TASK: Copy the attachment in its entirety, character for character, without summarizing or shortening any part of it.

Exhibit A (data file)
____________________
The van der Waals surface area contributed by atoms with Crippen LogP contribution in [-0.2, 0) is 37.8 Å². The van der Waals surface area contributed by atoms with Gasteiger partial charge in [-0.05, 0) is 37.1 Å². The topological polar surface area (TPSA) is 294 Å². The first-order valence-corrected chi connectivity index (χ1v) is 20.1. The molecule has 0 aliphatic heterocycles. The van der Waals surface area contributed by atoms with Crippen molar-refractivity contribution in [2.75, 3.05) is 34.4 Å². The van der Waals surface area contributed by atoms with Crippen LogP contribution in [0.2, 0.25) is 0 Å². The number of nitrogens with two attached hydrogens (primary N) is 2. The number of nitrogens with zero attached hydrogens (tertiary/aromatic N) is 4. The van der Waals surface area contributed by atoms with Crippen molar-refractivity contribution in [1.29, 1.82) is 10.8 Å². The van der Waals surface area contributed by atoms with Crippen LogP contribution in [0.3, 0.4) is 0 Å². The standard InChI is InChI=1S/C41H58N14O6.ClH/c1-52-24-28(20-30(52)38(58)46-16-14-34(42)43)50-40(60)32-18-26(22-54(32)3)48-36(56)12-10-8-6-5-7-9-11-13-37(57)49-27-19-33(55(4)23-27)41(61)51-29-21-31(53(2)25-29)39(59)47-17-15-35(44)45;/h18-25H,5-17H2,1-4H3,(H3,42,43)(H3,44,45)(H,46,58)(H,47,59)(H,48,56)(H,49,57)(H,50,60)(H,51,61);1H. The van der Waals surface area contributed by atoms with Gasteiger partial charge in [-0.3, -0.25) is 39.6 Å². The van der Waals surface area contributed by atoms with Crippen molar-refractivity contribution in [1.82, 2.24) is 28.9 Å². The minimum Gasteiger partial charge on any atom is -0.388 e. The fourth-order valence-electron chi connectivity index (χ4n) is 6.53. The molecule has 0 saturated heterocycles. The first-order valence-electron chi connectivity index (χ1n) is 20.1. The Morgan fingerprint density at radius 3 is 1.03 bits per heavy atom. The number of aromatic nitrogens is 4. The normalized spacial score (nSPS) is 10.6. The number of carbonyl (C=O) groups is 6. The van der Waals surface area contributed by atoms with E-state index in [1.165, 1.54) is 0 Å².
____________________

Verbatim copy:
The van der Waals surface area contributed by atoms with Crippen LogP contribution in [-0.2, 0) is 37.8 Å². The van der Waals surface area contributed by atoms with Gasteiger partial charge in [-0.05, 0) is 37.1 Å². The topological polar surface area (TPSA) is 294 Å². The first-order valence-corrected chi connectivity index (χ1v) is 20.1. The molecule has 0 aliphatic heterocycles. The van der Waals surface area contributed by atoms with Crippen molar-refractivity contribution in [2.75, 3.05) is 34.4 Å². The van der Waals surface area contributed by atoms with Crippen LogP contribution in [0.2, 0.25) is 0 Å². The number of nitrogens with two attached hydrogens (primary N) is 2. The number of nitrogens with zero attached hydrogens (tertiary/aromatic N) is 4. The van der Waals surface area contributed by atoms with Crippen molar-refractivity contribution in [1.29, 1.82) is 10.8 Å². The van der Waals surface area contributed by atoms with Crippen LogP contribution in [0.3, 0.4) is 0 Å². The standard InChI is InChI=1S/C41H58N14O6.ClH/c1-52-24-28(20-30(52)38(58)46-16-14-34(42)43)50-40(60)32-18-26(22-54(32)3)48-36(56)12-10-8-6-5-7-9-11-13-37(57)49-27-19-33(55(4)23-27)41(61)51-29-21-31(53(2)25-29)39(59)47-17-15-35(44)45;/h18-25H,5-17H2,1-4H3,(H3,42,43)(H3,44,45)(H,46,58)(H,47,59)(H,48,56)(H,49,57)(H,50,60)(H,51,61);1H. The van der Waals surface area contributed by atoms with Gasteiger partial charge in [-0.3, -0.25) is 39.6 Å². The van der Waals surface area contributed by atoms with Crippen molar-refractivity contribution in [1.82, 2.24) is 28.9 Å². The minimum Gasteiger partial charge on any atom is -0.388 e. The fourth-order valence-electron chi connectivity index (χ4n) is 6.53. The molecule has 0 saturated heterocycles. The first-order valence-electron chi connectivity index (χ1n) is 20.1. The Morgan fingerprint density at radius 3 is 1.03 bits per heavy atom. The number of aromatic nitrogens is 4. The normalized spacial score (nSPS) is 10.6. The number of carbonyl (C=O) groups is 6. The van der Waals surface area contributed by atoms with E-state index in [1.165, 1.54) is 0 Å².